This can be proven using the physics principle: light takes the route which takes the shortest time. Using the fact that locus of an ellipse is $PA + PB = $ constant, if light from $B$ reflected on the ellipse has to take the shortest time, it can be shown that it has to pass through $A$.

This gives us a way of generating multiple ellipses.

Suppose the given points are $P$ and $Q$ and the tangents ($p$ and $q$ respectively) intersect at $O$, also assume that $\angle{POQ}$ is not acute.

The two tangents divide the plane into four regions. Consider the region $R$ which contains both $P$ and $Q$ on its border.

Now reflect $P$ on the line $q$ at point $Q$. This line intersects $R$ and we get a half-line $S_P$. Similarly reflect $Q$ on the line $p$ at $P$, and we get half-line $S_Q$.

Now given a point $B_i$ (candidate for a focus), we pick a corresponding point $A_i$ (candidate for the other focus) as follows (based on the above reflection property):

Shoot lasers from $B_i$ to $P$ and $Q$ (assuming lines $p$ and $q$ are mirrors) and if they intersect, we pick the point of intersection to be $A_i$.

If it turns out that $PB_i + PA_i = QB_i + QA_i$, then we have our ellipse.

Now given a point $B_1$ on $S_Q$ the corresponding $A_1$ we get is the point $Q$ itself.

We have that $B_1Q + A_1Q \lt B_1P + A_1P$

For a point $B_2$ on $S_P$, the corresponding $A_2$ we get is the point $P$ itself.

We have that $B_2Q + A_2Q \gt B_2P + A_2P$

Now if we pick $B_1$ and $B_2$ sufficiently far from $P$ and $Q$, as we move from $B_1$ to $B_2$, along the segment $B_1 B_2$, there will be a point $B_3$ for which $B_3Q + A_3Q = B_3P + A_3P$ (by continuity arguments) and giving us an ellipse we need.

Now we can pick multiple lines parallel to $B_1B_2$ and use that to get multiple ellipses (at most two parallel lines can give the same ellipse).

If $\angle{POQ}$ is acute, we can pick $B_1$ and $B_2$ on $p$ and $q$ itself, with $P$ lying between $O$ and $B_1$ and $Q$ lying between $O$ and $B_2$ and $B_1$, $B_2$ being sufficiently far from $O$.

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How is this relevant? The focii of the ellipse is not given... I don't understand your answer. We are given two slopes, not one. – Patrick Da Silva Feb 16 '12 at 7:18
@PatrickDaSilva: I am claiming, given a random point $B$, you can find a corresponding point $A$ (or $A_B$ for more clarity), such that there is an ellipse with focii $B$,$A$ which is tangent to the two given lines at the two given points. – Aryabhata Feb 16 '12 at 7:21
I really want to like your beautiful answer, but I can't get it to work. Take an equilateral triangle $PQR$. Let the specified points be $P$ with tangent along $PQ$, and the midpoint of $QR$ with tangent along $QR$. Pick point $B$ randomly at the center of the triangle. The reflected lasers meet at $P$, and I'm fairly sure you can't have an ellipse with foci at $P$ and $B$ that passes through both $P$ and the midpoint of $QR$. – Rahul Feb 16 '12 at 7:27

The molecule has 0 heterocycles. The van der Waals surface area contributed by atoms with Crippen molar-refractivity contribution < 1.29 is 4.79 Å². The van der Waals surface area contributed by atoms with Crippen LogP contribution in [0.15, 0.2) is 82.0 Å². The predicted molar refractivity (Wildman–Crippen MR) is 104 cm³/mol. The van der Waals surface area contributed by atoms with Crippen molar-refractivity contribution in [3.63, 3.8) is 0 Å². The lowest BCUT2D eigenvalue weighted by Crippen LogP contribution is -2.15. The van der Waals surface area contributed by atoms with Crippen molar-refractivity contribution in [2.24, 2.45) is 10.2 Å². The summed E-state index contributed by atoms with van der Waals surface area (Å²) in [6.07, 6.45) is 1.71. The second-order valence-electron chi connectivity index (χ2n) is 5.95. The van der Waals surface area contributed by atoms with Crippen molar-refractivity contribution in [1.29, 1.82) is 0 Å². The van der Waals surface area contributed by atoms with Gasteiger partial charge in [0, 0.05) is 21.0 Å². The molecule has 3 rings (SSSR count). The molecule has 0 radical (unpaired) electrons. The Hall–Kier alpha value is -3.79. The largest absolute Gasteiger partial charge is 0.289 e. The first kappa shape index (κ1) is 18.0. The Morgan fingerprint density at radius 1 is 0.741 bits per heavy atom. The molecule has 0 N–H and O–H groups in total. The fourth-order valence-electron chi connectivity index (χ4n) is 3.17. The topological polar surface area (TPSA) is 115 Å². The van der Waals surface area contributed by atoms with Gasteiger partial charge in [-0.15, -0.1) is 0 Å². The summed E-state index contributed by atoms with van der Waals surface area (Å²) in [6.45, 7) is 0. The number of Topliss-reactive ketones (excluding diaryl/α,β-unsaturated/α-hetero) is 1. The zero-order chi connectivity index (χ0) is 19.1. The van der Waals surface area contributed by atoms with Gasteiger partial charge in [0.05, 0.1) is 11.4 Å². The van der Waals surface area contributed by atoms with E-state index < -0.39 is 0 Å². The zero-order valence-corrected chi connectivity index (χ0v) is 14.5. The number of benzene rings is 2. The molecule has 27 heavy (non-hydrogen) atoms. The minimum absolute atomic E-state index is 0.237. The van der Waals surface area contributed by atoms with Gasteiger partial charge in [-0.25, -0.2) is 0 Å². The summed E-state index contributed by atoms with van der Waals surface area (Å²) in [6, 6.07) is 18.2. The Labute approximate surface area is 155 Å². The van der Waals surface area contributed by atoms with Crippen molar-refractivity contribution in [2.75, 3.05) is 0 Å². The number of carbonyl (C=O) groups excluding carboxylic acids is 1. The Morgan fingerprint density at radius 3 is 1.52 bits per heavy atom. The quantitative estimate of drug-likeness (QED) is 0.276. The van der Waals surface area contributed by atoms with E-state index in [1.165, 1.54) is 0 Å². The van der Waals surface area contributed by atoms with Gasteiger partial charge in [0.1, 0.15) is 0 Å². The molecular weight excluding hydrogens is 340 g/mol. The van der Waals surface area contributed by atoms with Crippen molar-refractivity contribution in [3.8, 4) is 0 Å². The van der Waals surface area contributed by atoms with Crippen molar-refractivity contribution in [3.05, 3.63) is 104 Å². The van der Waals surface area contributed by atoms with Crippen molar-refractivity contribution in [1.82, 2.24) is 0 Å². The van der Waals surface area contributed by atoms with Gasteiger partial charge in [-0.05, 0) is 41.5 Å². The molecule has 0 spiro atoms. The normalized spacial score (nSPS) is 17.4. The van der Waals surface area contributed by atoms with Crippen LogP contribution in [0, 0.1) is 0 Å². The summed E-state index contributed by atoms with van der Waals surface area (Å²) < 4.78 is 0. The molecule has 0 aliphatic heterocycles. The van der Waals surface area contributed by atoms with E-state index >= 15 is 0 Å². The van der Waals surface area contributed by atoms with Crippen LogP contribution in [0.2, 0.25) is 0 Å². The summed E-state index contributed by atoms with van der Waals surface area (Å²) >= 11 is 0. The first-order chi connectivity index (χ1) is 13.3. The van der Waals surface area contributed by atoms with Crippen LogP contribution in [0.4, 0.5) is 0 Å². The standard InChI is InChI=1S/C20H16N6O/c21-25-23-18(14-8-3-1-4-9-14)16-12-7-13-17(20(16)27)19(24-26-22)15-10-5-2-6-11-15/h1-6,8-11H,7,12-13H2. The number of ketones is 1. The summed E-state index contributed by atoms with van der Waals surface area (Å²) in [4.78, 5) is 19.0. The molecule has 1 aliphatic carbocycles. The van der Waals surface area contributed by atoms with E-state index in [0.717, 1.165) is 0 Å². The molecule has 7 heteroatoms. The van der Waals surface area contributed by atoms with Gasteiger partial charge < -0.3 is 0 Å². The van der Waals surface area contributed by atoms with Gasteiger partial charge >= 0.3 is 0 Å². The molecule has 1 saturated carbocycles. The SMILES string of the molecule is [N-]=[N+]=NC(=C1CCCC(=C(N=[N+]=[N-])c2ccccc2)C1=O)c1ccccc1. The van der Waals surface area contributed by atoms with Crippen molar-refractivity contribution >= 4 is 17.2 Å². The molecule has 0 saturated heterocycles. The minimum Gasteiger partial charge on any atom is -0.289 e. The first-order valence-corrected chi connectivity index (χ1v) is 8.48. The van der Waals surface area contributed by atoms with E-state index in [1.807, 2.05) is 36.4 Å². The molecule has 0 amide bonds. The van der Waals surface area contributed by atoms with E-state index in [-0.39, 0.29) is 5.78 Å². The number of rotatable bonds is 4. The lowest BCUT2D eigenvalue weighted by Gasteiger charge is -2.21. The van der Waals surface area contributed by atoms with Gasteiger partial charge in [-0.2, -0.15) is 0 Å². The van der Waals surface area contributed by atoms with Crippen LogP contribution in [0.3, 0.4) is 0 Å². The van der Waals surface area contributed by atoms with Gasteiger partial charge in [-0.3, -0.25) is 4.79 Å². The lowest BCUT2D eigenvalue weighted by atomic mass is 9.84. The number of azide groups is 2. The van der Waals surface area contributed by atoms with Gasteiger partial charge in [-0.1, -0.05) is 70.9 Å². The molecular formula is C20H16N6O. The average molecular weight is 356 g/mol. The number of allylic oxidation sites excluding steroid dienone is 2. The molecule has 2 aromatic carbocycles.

If you do some drawings, you may even notice that the intersections of the two reflections of $BP_1$ and $BP_2$ be not even inside the convex hull of $B$ and your two lines, which makes total non-sense for your algorithm. – Patrick Da Silva Feb 16 '12 at 7:34
@PatrickDaSilva: Rahul and you have raised some valid concerns. – Aryabhata Feb 16 '12 at 7:51

EDIT: As Rahul's comment points out, I assumed implicitly that the ellipse was centered at the origin. This is important ; for everything to work out well here, you need the two points to be linearly independent vectors, the center must be assumed at the origin and obviously the tangent lines must not got through the origin. Since there is no ellipse over which two linearly independent points have parallel tangent lines, we must also assume that the tangent lines are intersecting somewhere else than at infinity.

Actually what you need is the normal vectors. An ellipse is completed characterized by $3$ coefficients, namely the $a$, $b$ and $c$ that define $$ ax^2 + bxy + cy^2 = 1. $$ The gradient of the function $f(x) = ax^2 + bxy + cy^2$ gives you the normal vectors to the ellipse by computing $$ \nabla f(x) = \begin{bmatrix} 2ax + by \\ bx + 2cy \end{bmatrix} = \begin{bmatrix} 2a & b \\ b & 2c \end{bmatrix} \begin{bmatrix} x \\ y \end{bmatrix}. $$ You know the normal vectors at two linearly independent points in the plane (this is very important, otherwise your condition can represent more than one ellipse). Therefore, you can compute them at $X_1 = (x_1, y_1)$ and at $X_2 = (x_2, y_2)$ to get $(\alpha_1, \beta_1)$ and $(\alpha_2, \beta_2)$ the normal vectors at $X_1$ and $X_2$. To make sure your normal vector points "outside of the ellipse", project it on its underlying point. In other words, if $(\alpha_1, \beta_1)$ is the normal vector at $(x_1, y_1)$, then compute $x_1 \alpha_1 + x_2 \beta_2$. This should be non-zero ; if it's positive, the sign is good for an ellipse. If it's negative, it's wrong ; change it. All this gives you the linear system $$ \begin{bmatrix} 2a & b \\ b & 2c \end{bmatrix} \begin{bmatrix} x_1 & x_2 \\ y_1 & y_2 \end{bmatrix} = \begin{bmatrix} \alpha_1 & \alpha_2 \\ \beta_1 & \beta_2 \end{bmatrix}. $$ If you invert the matrix with the $x$'s and $y$'s (which I assumed was possible), you get the $a$'s, $b$'s and $c$'s.